As crazy as it sounds, I also enjoyed “missing” my girl.  Every day, I found myself thinking about her constantly and how I couldn’t wait to get home so I could love on her.  It was the light at the end of my busy tunnel every day!  Certainly, while I was home with her during my maternity leave, I enjoyed every second with her.  But, this was different because I knew not to take a second with her for granted, because there was an 8 hour gap in the middle of our day, where we didn’t get to see one another.

However, in the midst of enjoying being back to work… I still found myself surrounded by guilt.  Fourteen weeks later, I STILL find myself feeling guilt.  I hate that I am not with Harper every single second of every single day… to listen to her coo and giggle and do all the sweet things she does.  I also feel guilty for leaving her to be taken care of by someone who isn’t her parent.  It’s a really tough balance.

I do know, though, that the guilt will probably never go away, so it’s something I just need to learn to deal with.  I have now been back to work for 6 weeks and I have learned to make some adjustments so that my life isn’t consumed with work, like it was before Harper was born.

Every day, I *make* myself take a lunch at home (not necessarily to eat, but because I have to pump at least one time during the day).  While I am home for lunch, I try to clean up or do any little chores I might have, so that I don’t have to do them when I am home at night with Harper.  I want to be able to focus my time on her, not housework.  I also continue to visit Harper at least once a week (Thursdays) while she is in daycare.  I shoot our “Food for Thought” segment on Thursdays, and because the story runs during the 10PM newscast, I don’t have to report in the 4, 5 or 6PM shows… so I make it a point to take a lunch break during her Thursday afternoon feedings.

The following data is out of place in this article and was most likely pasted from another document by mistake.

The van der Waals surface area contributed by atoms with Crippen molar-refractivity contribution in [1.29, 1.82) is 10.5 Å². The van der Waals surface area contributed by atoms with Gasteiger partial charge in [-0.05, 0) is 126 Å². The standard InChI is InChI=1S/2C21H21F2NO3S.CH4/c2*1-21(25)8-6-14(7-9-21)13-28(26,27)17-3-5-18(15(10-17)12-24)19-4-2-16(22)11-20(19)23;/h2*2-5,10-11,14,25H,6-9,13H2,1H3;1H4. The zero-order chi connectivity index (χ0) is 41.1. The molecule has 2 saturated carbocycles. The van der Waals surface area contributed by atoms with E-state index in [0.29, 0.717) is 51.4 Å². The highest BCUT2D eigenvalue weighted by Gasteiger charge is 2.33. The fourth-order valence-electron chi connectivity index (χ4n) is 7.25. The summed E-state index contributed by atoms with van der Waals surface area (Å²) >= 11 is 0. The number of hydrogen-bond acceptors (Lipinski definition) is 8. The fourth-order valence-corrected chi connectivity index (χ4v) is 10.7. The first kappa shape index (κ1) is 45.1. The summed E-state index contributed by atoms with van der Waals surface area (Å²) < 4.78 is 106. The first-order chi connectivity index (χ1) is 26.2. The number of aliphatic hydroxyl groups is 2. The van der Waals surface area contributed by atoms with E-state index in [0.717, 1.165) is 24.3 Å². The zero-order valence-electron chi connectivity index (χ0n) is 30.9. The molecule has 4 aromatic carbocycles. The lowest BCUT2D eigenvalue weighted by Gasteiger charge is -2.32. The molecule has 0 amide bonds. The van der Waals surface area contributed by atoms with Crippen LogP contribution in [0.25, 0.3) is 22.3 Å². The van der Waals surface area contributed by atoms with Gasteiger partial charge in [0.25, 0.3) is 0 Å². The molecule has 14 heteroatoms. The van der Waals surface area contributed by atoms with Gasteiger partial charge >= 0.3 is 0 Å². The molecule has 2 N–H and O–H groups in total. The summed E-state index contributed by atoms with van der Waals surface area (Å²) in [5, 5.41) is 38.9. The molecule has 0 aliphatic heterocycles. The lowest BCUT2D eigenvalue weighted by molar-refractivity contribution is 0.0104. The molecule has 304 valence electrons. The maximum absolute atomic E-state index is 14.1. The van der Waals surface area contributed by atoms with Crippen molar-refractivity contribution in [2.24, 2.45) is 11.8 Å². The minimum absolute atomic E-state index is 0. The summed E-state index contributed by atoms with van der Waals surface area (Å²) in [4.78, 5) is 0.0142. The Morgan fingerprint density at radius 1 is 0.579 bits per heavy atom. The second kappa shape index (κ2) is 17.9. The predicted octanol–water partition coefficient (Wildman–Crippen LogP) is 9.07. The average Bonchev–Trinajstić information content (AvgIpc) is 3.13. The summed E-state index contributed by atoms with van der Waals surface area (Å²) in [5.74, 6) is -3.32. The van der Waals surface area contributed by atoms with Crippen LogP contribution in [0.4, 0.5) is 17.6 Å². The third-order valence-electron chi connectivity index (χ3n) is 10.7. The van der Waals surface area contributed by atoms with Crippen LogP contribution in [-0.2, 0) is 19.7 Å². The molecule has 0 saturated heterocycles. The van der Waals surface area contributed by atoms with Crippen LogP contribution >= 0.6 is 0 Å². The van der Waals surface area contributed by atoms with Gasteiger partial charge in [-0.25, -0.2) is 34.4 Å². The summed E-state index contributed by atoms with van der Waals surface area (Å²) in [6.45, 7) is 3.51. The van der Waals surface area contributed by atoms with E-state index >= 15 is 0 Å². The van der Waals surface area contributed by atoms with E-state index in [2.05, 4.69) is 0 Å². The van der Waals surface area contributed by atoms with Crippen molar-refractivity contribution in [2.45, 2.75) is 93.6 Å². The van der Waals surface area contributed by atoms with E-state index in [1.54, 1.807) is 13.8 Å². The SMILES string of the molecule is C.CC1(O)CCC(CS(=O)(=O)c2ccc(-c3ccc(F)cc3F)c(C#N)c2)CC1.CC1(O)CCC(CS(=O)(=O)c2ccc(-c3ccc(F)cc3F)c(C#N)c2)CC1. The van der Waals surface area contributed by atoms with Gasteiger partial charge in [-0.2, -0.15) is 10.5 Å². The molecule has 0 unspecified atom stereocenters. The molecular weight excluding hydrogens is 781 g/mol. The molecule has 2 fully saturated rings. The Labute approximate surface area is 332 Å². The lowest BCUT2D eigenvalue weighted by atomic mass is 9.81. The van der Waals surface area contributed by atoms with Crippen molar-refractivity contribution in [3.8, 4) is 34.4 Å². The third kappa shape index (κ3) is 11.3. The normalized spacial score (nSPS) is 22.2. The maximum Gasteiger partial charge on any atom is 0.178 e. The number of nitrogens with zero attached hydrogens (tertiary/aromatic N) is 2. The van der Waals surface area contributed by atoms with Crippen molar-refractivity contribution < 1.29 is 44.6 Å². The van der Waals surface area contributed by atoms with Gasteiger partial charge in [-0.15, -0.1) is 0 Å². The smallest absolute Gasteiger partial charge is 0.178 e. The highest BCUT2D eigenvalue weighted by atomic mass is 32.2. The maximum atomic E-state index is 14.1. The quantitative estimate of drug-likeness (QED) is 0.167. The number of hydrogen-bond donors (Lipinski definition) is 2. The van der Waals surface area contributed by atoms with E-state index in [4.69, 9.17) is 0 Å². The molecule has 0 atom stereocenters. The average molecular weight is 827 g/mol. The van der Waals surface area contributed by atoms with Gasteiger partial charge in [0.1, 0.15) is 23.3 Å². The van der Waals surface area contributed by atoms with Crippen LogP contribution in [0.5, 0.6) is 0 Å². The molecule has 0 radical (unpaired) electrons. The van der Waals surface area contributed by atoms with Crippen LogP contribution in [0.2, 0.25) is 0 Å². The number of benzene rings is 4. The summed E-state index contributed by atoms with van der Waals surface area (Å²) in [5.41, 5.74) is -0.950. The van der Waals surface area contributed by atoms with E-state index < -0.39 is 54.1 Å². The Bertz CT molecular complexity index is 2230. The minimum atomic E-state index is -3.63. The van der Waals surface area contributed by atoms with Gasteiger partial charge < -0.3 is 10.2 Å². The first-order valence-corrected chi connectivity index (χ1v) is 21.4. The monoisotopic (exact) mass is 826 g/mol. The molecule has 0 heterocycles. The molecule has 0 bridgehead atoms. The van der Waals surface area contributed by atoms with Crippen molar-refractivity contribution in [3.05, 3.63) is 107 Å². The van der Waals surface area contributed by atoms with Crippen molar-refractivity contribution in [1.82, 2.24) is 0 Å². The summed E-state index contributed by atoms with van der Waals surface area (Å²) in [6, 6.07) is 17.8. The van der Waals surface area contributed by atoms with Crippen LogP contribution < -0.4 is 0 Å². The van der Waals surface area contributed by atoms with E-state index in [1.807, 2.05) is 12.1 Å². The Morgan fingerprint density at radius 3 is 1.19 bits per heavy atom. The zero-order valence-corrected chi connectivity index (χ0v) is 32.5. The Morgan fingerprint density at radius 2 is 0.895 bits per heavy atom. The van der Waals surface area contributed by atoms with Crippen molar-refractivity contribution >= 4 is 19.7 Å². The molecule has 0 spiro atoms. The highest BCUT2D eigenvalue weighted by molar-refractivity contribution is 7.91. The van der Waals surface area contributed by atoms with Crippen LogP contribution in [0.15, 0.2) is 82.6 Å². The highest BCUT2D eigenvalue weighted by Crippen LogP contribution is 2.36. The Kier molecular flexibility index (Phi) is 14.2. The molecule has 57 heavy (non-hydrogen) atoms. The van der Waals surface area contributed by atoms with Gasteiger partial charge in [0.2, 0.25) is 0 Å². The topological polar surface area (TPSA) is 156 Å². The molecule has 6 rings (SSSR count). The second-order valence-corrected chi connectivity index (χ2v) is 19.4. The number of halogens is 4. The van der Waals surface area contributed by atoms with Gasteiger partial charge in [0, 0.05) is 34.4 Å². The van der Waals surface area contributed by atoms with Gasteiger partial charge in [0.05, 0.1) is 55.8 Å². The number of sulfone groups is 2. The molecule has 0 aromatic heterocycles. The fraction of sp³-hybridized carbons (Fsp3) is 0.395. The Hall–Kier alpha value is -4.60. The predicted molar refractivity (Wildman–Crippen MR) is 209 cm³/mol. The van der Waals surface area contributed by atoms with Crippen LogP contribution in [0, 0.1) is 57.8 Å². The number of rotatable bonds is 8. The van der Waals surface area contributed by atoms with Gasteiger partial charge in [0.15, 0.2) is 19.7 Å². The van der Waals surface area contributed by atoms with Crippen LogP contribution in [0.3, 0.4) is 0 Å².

As I battle this mommy guilt – I do take comfort in knowing that being a working mother is the best option for ME!  I give a ton of credit to mommies who stay home with their babies.  I know that it is a full time job, too.  However, for me and my situation, being a working professional makes me a better mother.  I take better care of myself and that makes me take better care of my baby.  My sweet Harper is still the center of my world, though.  Right now, I may be Abby Reed, the news reporter for KCBD NewsChannel 11… but at the end of every single day, I am ALWAYS Abby Reed, the mommy of Harper.

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About diapers & deadlines

Mother, wife, and television news reporter. Constantly working to be better at all three jobs. Lover of all things lovely.

4 responses to “Working Mom Guilt

  1. Beth Reed

    Great blog Abby. Very valid points. I still feel guilty about being away from my kids, and we both know how OLD I am!!

  2. Awesome! I am so glad that I found this AND you! xoxo Marvelous Mo’s Mom (M3)

  3. Couldnt have said it better myself…I have always said that me being a “working” mom makes me a better mom.

  4. I could not have said it better myself. I have always felt that by me working, it makes me a better mom.